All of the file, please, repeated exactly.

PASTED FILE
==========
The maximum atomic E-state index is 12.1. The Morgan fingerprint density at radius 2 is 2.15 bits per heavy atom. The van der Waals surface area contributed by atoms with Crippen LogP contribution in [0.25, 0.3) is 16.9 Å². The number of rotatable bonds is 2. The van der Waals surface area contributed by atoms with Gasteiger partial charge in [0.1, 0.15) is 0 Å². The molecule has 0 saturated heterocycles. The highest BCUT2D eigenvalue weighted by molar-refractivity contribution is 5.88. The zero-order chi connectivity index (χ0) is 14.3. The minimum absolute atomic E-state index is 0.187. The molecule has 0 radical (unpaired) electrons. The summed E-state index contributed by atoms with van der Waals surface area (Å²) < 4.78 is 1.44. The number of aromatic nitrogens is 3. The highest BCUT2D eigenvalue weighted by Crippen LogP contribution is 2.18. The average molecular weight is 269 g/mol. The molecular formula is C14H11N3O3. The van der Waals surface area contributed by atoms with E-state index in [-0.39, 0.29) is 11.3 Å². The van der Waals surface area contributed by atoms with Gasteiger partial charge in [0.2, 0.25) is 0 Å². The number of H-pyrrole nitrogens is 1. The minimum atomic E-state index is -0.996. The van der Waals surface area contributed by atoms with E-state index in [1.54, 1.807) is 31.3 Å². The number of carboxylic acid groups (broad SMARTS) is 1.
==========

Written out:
The maximum atomic E-state index is 12.1. The Morgan fingerprint density at radius 2 is 2.15 bits per heavy atom. The van der Waals surface area contributed by atoms with Crippen LogP contribution in [0.25, 0.3) is 16.9 Å². The number of rotatable bonds is 2. The van der Waals surface area contributed by atoms with Gasteiger partial charge in [0.1, 0.15) is 0 Å². The molecule has 0 saturated heterocycles. The highest BCUT2D eigenvalue weighted by molar-refractivity contribution is 5.88. The zero-order chi connectivity index (χ0) is 14.3. The minimum absolute atomic E-state index is 0.187. The molecule has 0 radical (unpaired) electrons. The summed E-state index contributed by atoms with van der Waals surface area (Å²) < 4.78 is 1.44. The number of aromatic nitrogens is 3. The highest BCUT2D eigenvalue weighted by Crippen LogP contribution is 2.18. The average molecular weight is 269 g/mol. The molecular formula is C14H11N3O3. The van der Waals surface area contributed by atoms with E-state index in [-0.39, 0.29) is 11.3 Å². The van der Waals surface area contributed by atoms with Gasteiger partial charge in [0.2, 0.25) is 0 Å². The number of H-pyrrole nitrogens is 1. The minimum atomic E-state index is -0.996. The van der Waals surface area contributed by atoms with E-state index in [1.54, 1.807) is 31.3 Å². The number of carboxylic acid groups (broad SMARTS) is 1.